Flash versus No Flash – Updated

You can make photographs—without using flash—regardless of the light that’s available. But not using flash has three major limitations:

-1- You can’t change the relative brightness between elements in the image. Any change in exposure will raise or lower the brightness of all elements equally. Flash lets you emphasize any element in relation to any other.
-2- You won’t always be able to properly expose for every important part of the photo. If you properly expose to show details in the shadows, brighter areas can be blown out with no details. If you expose for highlight details, shadows can be blocked up with no detail and with digital noise. Flash lets you add light in the shadows to balance the image.
-3- You can’t handhold the camera with long shutter speeds. The less ambient light there is, the more exposure you need. Exposures requiring longer shutter speeds require a tripod, or the photos will end up blurry. Flash can add enough light so you can get a shutter speed you can handhold.

Except for accident sites, I use flash for almost every shot I make. I always use flash with tires and wheels, and with almost every vehicle or vehicle component—indoors or out. The only exceptions are for certain reflections, for close-ups of certain marks, and occasionally for light bulbs.

In my previous post, I described how to photograph a small wear gauge in place on a rim flange. All those photos were made in using flashes in my studio lab. Since I do many of my tire and wheel inspections there, I installed a bunch of bright LED shop lights overhead. They make the area really bright to the eye, but it’s still dark enough to require flash for most images. Here is a photo of the rim wear gauge setup using only the ambient LED shop lights. (Click on image to enlarge, then click on back arrow to return.)

Using Wimberley The Plamp II to hold Alcoa Rim Wear Gauge in place for photography with no flash. (Made with ZEISS Milvus 50 mm macro lens on Nikon D850 with no flash.)
Exposure settings for this image were f/16 for 1.0 second at ISO 64. A camera could not have been handheld for 1.0 second.

Now, from the previous post, here’s the setup shot using flash.

Using Wimberley The Plamp II to hold Alcoa Rim Wear Gauge in place for photography, with flash. (Made with ZEISS Milvus 50 mm macro lens on Nikon D850 with flashes.)
Exposure settings for this image were f/14 for 1/60 second at ISO 64. Adding flash to the subject required a faster shutter speed to keep it properly exposed. If necessary, the camera could have been handheld at 1/60 second.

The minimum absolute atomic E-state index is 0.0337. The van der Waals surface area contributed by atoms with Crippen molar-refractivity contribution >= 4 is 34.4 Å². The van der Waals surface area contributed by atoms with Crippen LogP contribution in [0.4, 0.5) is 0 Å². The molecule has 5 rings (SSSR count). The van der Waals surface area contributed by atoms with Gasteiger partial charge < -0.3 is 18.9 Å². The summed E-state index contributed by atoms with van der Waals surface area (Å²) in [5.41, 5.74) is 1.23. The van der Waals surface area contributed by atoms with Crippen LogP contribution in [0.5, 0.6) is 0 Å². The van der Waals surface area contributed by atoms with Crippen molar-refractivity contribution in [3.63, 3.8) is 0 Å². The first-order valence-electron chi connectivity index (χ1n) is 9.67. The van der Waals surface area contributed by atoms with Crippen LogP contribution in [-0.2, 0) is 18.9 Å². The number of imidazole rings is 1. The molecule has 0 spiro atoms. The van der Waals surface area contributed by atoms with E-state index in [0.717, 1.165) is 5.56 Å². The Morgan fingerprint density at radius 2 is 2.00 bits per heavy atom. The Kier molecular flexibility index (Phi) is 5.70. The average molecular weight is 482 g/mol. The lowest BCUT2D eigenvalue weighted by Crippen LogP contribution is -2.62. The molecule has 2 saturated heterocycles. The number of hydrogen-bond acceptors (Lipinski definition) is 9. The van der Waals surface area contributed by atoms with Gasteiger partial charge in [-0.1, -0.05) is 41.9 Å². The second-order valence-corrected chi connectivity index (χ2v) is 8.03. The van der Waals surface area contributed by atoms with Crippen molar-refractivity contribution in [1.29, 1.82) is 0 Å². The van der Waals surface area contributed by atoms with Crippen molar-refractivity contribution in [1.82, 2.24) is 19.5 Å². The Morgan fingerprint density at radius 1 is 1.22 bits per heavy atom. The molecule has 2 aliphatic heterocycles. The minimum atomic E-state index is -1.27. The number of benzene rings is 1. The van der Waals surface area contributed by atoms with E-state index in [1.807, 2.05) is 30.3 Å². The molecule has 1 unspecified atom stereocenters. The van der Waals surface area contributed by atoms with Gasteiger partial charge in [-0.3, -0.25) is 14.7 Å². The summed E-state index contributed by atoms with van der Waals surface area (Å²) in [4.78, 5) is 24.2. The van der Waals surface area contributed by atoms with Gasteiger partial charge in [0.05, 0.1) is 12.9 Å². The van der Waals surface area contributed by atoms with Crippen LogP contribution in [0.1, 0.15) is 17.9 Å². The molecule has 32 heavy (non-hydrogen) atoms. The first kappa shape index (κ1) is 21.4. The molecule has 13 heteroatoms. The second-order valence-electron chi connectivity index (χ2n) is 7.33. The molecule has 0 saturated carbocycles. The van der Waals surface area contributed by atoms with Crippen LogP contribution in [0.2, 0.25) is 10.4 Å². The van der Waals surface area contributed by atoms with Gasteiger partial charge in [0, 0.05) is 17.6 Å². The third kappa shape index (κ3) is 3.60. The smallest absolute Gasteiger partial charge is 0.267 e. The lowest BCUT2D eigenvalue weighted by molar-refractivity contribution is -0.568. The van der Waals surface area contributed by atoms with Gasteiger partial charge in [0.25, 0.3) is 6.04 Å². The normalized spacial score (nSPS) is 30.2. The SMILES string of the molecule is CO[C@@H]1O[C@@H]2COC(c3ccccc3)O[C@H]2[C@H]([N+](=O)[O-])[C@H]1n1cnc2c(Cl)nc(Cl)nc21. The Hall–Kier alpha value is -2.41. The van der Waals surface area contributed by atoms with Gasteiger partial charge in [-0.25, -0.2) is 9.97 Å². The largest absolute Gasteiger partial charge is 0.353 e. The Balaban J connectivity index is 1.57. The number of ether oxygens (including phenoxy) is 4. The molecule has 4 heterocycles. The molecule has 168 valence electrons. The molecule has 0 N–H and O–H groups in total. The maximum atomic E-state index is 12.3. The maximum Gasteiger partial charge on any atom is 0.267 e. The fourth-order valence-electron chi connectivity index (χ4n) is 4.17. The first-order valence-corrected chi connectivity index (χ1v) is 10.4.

While the differences in these photos are relatively subtle, there is more detail the photo with flash. You can see more detail in the lug bolt holes and more depth to the wheel itself in the image with flash. (Differences are harder to see in these compressed images on the web.) But more importantly for most circumstances, the shutter speed without flash was six stops less than with flash. (The total exposure was 5 2/3 stops different because the aperture was opened 1/3 stop in the flash image.) While both images were made using a studio stand (like a rolling tripod), the image without flash with its 1.0 second shutter speed certainly could not have been handheld. Higher shutter speeds also helps freeze the frame if there is any motion from loose parts or from wind.

Measuring & Photographing Flange Wear on Aluminum Truck Wheels

About half the truck wheels sold today are aluminum rather than steel. As with anything, there are trade-offs when comparing steel and aluminum wheels. Aluminum wheels weigh less but cost more than steel wheels. Aluminum wheels don’t rust, of course, but they can suffer from flange wear. Alcoa recommends checking for excessive flange wear using a simple go-no go gauge (Part No. 000700).

Alcoa Rim Wear Gauge Go-No Go. (From 2015 Alcoa Wheel Service Manual.)
Here’s a photograph of the gauge in use. (Click on image to enlarge, then click on back arrow to return.)
Alcoa Rim Wear Gauge on rim flange. (Made with ZEISS Milvus 50 mm macro lens on Nikon D850 with flashes.)